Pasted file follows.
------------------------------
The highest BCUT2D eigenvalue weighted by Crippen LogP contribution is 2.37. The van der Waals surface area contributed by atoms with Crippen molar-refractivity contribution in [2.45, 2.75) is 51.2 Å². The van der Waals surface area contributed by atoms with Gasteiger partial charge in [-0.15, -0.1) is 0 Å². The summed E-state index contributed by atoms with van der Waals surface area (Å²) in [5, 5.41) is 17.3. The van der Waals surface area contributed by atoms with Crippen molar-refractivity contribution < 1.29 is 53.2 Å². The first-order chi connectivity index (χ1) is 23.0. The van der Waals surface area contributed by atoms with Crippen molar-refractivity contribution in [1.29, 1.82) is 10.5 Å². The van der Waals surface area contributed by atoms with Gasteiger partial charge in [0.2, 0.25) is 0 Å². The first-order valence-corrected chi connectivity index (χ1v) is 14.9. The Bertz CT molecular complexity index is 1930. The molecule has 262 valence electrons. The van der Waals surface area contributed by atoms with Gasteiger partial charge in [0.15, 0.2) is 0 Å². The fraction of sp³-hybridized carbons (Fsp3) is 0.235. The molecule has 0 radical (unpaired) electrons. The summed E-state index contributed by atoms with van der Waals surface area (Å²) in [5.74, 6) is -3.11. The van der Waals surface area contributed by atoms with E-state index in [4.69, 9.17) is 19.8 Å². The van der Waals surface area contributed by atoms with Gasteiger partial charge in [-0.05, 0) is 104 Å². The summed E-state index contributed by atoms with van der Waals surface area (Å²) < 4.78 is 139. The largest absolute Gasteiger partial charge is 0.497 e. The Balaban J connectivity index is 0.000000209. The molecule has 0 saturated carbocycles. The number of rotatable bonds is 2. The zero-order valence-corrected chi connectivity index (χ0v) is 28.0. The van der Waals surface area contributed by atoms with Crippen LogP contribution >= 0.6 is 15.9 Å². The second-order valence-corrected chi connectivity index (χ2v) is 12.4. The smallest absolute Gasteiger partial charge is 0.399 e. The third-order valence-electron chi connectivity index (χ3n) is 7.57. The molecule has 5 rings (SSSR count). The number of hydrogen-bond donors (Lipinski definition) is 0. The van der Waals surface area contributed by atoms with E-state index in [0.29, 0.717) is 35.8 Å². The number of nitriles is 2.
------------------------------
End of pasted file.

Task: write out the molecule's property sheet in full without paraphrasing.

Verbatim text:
The highest BCUT2D eigenvalue weighted by Crippen LogP contribution is 2.37. The van der Waals surface area contributed by atoms with Crippen molar-refractivity contribution in [2.45, 2.75) is 51.2 Å². The van der Waals surface area contributed by atoms with Gasteiger partial charge in [-0.15, -0.1) is 0 Å². The summed E-state index contributed by atoms with van der Waals surface area (Å²) in [5, 5.41) is 17.3. The van der Waals surface area contributed by atoms with Crippen molar-refractivity contribution < 1.29 is 53.2 Å². The first-order chi connectivity index (χ1) is 23.0. The van der Waals surface area contributed by atoms with Crippen molar-refractivity contribution in [1.29, 1.82) is 10.5 Å². The van der Waals surface area contributed by atoms with Gasteiger partial charge in [0.2, 0.25) is 0 Å². The first-order valence-corrected chi connectivity index (χ1v) is 14.9. The Bertz CT molecular complexity index is 1930. The molecule has 262 valence electrons. The van der Waals surface area contributed by atoms with Gasteiger partial charge in [0.15, 0.2) is 0 Å². The fraction of sp³-hybridized carbons (Fsp3) is 0.235. The molecule has 0 radical (unpaired) electrons. The summed E-state index contributed by atoms with van der Waals surface area (Å²) in [5.74, 6) is -3.11. The van der Waals surface area contributed by atoms with E-state index in [4.69, 9.17) is 19.8 Å². The van der Waals surface area contributed by atoms with Gasteiger partial charge in [-0.05, 0) is 104 Å². The summed E-state index contributed by atoms with van der Waals surface area (Å²) < 4.78 is 139. The largest absolute Gasteiger partial charge is 0.497 e. The Balaban J connectivity index is 0.000000209. The molecule has 0 saturated carbocycles. The number of rotatable bonds is 2. The zero-order valence-corrected chi connectivity index (χ0v) is 28.0. The van der Waals surface area contributed by atoms with Crippen LogP contribution >= 0.6 is 15.9 Å². The second-order valence-corrected chi connectivity index (χ2v) is 12.4. The smallest absolute Gasteiger partial charge is 0.399 e. The third-order valence-electron chi connectivity index (χ3n) is 7.57. The molecule has 5 rings (SSSR count). The number of hydrogen-bond donors (Lipinski definition) is 0. The van der Waals surface area contributed by atoms with E-state index in [0.29, 0.717) is 35.8 Å². The number of nitriles is 2.